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Redesigned Material Could Lead to Lighter, Faster Electronics

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The element germanium in its natural state.

Researchers at The Ohio State University have developed a technique for making one-atom-thick sheets of germanium for eventual use in electronics.

Credit: Joshua Goldberger/The Ohio State University

Ohio State University (OSU) researchers developed a method for making a one-atom-thick sheet of germanium and found that it conducts electrons more than 10 times faster than silicon and five times faster than conventional germanium.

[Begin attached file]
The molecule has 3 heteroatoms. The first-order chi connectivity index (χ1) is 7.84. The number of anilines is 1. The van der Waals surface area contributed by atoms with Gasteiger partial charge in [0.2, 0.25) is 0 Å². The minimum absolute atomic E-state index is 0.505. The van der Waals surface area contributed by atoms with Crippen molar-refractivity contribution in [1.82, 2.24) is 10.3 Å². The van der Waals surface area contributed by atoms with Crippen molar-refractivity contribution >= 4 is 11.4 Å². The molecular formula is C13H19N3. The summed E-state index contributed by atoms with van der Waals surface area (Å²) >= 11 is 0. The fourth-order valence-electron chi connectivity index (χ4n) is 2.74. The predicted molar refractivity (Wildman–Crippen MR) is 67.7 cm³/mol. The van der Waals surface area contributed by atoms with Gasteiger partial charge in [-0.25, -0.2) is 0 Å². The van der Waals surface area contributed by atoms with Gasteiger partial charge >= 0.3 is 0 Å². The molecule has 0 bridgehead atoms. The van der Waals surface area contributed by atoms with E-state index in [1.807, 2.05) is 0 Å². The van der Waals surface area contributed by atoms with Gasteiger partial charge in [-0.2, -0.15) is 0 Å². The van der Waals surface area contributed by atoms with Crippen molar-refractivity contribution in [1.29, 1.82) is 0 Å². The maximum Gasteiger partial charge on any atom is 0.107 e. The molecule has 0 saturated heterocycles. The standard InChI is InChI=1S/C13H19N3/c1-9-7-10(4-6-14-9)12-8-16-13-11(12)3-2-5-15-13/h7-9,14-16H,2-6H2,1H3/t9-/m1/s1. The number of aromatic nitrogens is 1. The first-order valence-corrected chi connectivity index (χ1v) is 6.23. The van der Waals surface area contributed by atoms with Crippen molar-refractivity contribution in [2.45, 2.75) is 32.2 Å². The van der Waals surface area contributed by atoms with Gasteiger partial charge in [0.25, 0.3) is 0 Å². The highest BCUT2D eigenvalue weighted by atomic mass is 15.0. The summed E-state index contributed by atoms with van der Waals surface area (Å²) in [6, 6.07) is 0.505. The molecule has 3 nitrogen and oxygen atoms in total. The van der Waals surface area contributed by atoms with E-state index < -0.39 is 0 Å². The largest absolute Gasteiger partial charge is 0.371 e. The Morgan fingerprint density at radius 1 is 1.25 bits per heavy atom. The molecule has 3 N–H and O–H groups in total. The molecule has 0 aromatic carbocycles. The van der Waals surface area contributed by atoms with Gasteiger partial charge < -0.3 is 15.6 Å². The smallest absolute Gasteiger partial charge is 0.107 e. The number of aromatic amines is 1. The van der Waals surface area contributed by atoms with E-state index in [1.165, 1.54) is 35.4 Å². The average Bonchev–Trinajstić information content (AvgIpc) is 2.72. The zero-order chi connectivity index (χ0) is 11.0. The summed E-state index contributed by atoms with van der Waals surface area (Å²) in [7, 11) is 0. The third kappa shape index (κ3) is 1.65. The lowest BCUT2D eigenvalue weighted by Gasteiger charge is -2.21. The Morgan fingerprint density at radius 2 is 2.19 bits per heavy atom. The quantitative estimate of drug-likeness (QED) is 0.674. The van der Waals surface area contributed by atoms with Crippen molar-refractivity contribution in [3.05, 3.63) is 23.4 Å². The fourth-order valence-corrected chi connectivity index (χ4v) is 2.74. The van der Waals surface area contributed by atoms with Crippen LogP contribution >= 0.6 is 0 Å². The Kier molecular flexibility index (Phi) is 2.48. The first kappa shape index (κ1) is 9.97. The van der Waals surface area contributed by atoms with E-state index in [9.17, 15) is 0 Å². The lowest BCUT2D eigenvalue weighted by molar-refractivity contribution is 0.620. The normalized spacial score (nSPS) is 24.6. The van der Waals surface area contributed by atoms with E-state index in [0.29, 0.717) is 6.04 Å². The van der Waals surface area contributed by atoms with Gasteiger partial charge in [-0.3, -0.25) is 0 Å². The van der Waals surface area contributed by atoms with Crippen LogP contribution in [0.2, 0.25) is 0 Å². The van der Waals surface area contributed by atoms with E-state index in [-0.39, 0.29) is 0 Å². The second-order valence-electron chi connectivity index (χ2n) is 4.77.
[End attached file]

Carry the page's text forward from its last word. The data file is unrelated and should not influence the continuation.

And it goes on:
"We’ve been searching for unique forms of silicon and germanium with advantageous properties, to get the benefits of a new material but with less cost and using existing technology," says OSU professor Joshua Goldberger.

The researchers created multi-layered germanium crystals with calcium atoms wedged between the layers. They then dissolved away the calcium with water and filled the empty chemical bonds that were left behind with hydrogen; this process enabled the researchers to peel off individual layers of germanane. Germanane is more chemically stable than traditional silicon because it will not oxidize in air and water, which makes it compatible with using conventional chip-manufacturing techniques.

The researchers also note that germanane has a direct band gap, which means that light is easily absorbed. "A material with a direct band gap can do the same job with a piece of material 100 times thinner," Goldberger says.

From OSU News
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